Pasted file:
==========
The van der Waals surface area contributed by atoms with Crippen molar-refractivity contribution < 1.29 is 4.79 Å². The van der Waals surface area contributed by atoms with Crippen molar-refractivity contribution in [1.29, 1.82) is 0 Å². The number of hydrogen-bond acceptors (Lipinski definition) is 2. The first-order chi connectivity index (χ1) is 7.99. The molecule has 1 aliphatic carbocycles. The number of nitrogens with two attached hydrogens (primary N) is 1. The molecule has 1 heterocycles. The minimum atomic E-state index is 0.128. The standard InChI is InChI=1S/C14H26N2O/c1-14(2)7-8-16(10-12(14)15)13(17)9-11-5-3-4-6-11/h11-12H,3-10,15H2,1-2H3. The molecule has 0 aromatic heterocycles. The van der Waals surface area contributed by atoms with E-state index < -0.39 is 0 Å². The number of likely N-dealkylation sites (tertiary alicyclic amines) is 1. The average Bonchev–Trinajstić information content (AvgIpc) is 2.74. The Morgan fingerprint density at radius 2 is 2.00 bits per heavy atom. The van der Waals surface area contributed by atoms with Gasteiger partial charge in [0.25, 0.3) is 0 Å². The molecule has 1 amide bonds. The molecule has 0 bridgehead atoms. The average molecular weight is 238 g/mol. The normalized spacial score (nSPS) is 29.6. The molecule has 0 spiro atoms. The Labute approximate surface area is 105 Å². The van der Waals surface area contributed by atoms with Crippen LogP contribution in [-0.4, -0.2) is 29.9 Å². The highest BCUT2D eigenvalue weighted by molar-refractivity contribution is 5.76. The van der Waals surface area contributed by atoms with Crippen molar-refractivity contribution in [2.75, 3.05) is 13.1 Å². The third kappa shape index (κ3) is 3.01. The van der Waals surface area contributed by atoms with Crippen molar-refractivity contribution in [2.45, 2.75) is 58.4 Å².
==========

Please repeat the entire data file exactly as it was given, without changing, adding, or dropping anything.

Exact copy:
The van der Waals surface area contributed by atoms with Crippen molar-refractivity contribution < 1.29 is 4.79 Å². The van der Waals surface area contributed by atoms with Crippen molar-refractivity contribution in [1.29, 1.82) is 0 Å². The number of hydrogen-bond acceptors (Lipinski definition) is 2. The first-order chi connectivity index (χ1) is 7.99. The molecule has 1 aliphatic carbocycles. The number of nitrogens with two attached hydrogens (primary N) is 1. The molecule has 1 heterocycles. The minimum atomic E-state index is 0.128. The standard InChI is InChI=1S/C14H26N2O/c1-14(2)7-8-16(10-12(14)15)13(17)9-11-5-3-4-6-11/h11-12H,3-10,15H2,1-2H3. The molecule has 0 aromatic heterocycles. The van der Waals surface area contributed by atoms with E-state index < -0.39 is 0 Å². The number of likely N-dealkylation sites (tertiary alicyclic amines) is 1. The average Bonchev–Trinajstić information content (AvgIpc) is 2.74. The Morgan fingerprint density at radius 2 is 2.00 bits per heavy atom. The van der Waals surface area contributed by atoms with Gasteiger partial charge in [0.25, 0.3) is 0 Å². The molecule has 1 amide bonds. The molecule has 0 bridgehead atoms. The average molecular weight is 238 g/mol. The normalized spacial score (nSPS) is 29.6. The molecule has 0 spiro atoms. The Labute approximate surface area is 105 Å². The van der Waals surface area contributed by atoms with Crippen LogP contribution in [-0.4, -0.2) is 29.9 Å². The highest BCUT2D eigenvalue weighted by molar-refractivity contribution is 5.76. The van der Waals surface area contributed by atoms with Crippen molar-refractivity contribution in [2.75, 3.05) is 13.1 Å². The third kappa shape index (κ3) is 3.01. The van der Waals surface area contributed by atoms with Crippen molar-refractivity contribution in [2.45, 2.75) is 58.4 Å².